Principles of assistance
Originally published March 2006 / Reviewed September 2013
The following outlines the CMPA's principles of assistance for members whose practice includes telehealth. The CMPA considers "telehealth" to include any technology that enables the delivery of care at a distance.
Eligibility for assistance
The CMPA's approach to assisting members with matters related to telehealth is consistent with its approach to assisting members in other matters: The CMPA will generally assist members in the event of medical-legal difficulties arising in Canada as a result of professional work done in Canada. The CMPA is not structured to assist with medical-legal problems and legal actions that arise outside of Canada or that result from care given outside of Canada.
When patients or physicians, or both, are temporarily outside of Canada, issues concerning continuity of care and physician obligations may arise. The CMPA recognizes such challenges and the benefits of using telehealth technologies to bridge or mitigate interruptions in healthcare delivery. Under such circumstances, members would generally be eligible for CMPA assistance, provided the medical-legal problem or legal action is initiated in Canada.
- Patient and member in Canada
A telehealth encounter occurs between a patient ordinarily resident in Canada and a CMPA member. The patient and the member are in Canada at the time of the encounter, although they may not necessarily be in the same province/territory. If the medical-legal problem or legal action is initiated in Canada, the member is generally eligible for CMPA assistance.
- Patient and/or member temporarily outside Canada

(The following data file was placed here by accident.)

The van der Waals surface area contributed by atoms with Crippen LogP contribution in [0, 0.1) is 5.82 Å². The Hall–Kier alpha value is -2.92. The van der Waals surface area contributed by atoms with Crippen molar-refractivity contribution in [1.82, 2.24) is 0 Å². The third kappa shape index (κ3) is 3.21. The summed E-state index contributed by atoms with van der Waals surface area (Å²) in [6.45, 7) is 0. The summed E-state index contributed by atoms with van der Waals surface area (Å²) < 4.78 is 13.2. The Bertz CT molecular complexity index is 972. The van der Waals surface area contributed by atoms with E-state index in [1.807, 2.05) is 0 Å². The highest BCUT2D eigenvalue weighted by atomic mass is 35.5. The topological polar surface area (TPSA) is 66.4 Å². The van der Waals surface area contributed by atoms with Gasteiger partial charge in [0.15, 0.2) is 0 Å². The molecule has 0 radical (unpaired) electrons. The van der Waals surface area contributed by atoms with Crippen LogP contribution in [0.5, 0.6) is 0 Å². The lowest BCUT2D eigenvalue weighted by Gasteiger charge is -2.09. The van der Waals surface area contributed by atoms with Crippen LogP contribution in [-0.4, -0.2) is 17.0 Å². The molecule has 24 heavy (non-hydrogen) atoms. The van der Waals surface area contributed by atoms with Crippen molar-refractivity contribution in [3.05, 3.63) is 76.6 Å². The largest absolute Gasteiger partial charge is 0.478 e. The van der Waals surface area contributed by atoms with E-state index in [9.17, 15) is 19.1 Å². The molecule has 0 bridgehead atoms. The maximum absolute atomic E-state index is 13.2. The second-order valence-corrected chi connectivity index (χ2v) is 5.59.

A telehealth encounter occurs between a patient and a CMPA member, both of whom are ordinarily residents of Canada. At the time of the encounter, the patient or the member, or both, are temporarily located outside of Canada. If the medical-legal problem or legal action is initiated in Canada, the member is generally eligible for CMPA assistance.
- Patient residing outside Canada
A telehealth encounter occurs between a patient residing outside of Canada and a CMPA member located either in or outside Canada. In this scenario, the CMPA will generally not assist regardless of whether the legal action was initiated in Canada or elsewhere.
If a patient is outside of Canada temporarily (e.g. on vacation, temporary employment, or students pursuing studies abroad) and phones or emails the physician's office regarding a medical problem related to a condition the physician is managing, the member would generally be eligible for assistance, as long as any legal action is initiated in Canada. Given the potential limitations of such communication, it may be prudent to consider advising the patient to seek local follow-up.
Before providing a telehealth service, consider the following:
- Have you complied with all applicable licensing requirements in the jurisdictions involved in the telehealth encounter? To ensure you are aware of applicable licensing requirements, consult your provincial/territorial regulatory authority (College). If you and the patient are located in different jurisdictions, you should also inquire with the College in the jurisdiction where the patient is located.
- Do you meet all applicable credentialing requirements established by the hospitals or clinics involved in the telehealth encounter?
- Do you meet all applicable technological standards established by the appropriate organizations?
- If the telehealth encounter is outside your province of work, have you indicated the proper province of work to the CMPA and are you paying the appropriate membership fee?
- If you live outside Canada, do you have professional liability insurance for medical-legal problems and legal actions brought outside of Canada?
- Have you communicated to your patients the conditions of your availability when either they or you are temporarily absent?
Other CMPA principles of assistance may affect eligibility for assistance in telehealth encounters
- Is the patient ordinarily a resident of Canada? If the patient is a non-resident, refer to the CMPA's principles of assistance when treating non-residents of Canada. In particular you should make reasonable attempts to have the patient sign the Governing Law and Jurisdiction Agreement.
- Is your telehealth practice in a clinic or facility? You should be familiar with the CMPA's principles of assistance described in Assistance to clinics and facilities.